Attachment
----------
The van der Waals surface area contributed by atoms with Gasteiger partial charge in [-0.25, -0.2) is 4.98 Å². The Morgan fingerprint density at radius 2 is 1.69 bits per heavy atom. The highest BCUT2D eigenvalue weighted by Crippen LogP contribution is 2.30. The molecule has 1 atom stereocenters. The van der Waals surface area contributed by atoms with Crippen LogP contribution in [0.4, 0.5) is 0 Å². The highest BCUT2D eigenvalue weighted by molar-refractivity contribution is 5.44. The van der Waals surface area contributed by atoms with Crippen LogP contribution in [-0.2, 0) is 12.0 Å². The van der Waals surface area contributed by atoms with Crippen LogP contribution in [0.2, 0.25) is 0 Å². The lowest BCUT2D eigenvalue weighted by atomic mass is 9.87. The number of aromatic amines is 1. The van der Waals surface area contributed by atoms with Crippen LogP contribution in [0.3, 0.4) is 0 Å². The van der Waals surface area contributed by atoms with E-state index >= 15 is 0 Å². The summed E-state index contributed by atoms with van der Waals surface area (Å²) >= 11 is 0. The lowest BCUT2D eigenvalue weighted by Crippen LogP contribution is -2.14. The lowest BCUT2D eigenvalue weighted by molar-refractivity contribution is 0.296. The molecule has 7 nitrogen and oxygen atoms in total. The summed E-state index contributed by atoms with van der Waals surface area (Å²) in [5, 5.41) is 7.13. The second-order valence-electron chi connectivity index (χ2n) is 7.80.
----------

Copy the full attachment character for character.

The van der Waals surface area contributed by atoms with Gasteiger partial charge in [-0.25, -0.2) is 4.98 Å². The Morgan fingerprint density at radius 2 is 1.69 bits per heavy atom. The highest BCUT2D eigenvalue weighted by Crippen LogP contribution is 2.30. The molecule has 1 atom stereocenters. The van der Waals surface area contributed by atoms with Crippen LogP contribution in [0.4, 0.5) is 0 Å². The highest BCUT2D eigenvalue weighted by molar-refractivity contribution is 5.44. The van der Waals surface area contributed by atoms with Crippen LogP contribution in [-0.2, 0) is 12.0 Å². The van der Waals surface area contributed by atoms with Crippen LogP contribution in [0.2, 0.25) is 0 Å². The lowest BCUT2D eigenvalue weighted by atomic mass is 9.87. The number of aromatic amines is 1. The van der Waals surface area contributed by atoms with Crippen LogP contribution in [0.3, 0.4) is 0 Å². The van der Waals surface area contributed by atoms with E-state index >= 15 is 0 Å². The summed E-state index contributed by atoms with van der Waals surface area (Å²) >= 11 is 0. The lowest BCUT2D eigenvalue weighted by Crippen LogP contribution is -2.14. The lowest BCUT2D eigenvalue weighted by molar-refractivity contribution is 0.296. The molecule has 7 nitrogen and oxygen atoms in total. The summed E-state index contributed by atoms with van der Waals surface area (Å²) in [5, 5.41) is 7.13. The second-order valence-electron chi connectivity index (χ2n) is 7.80.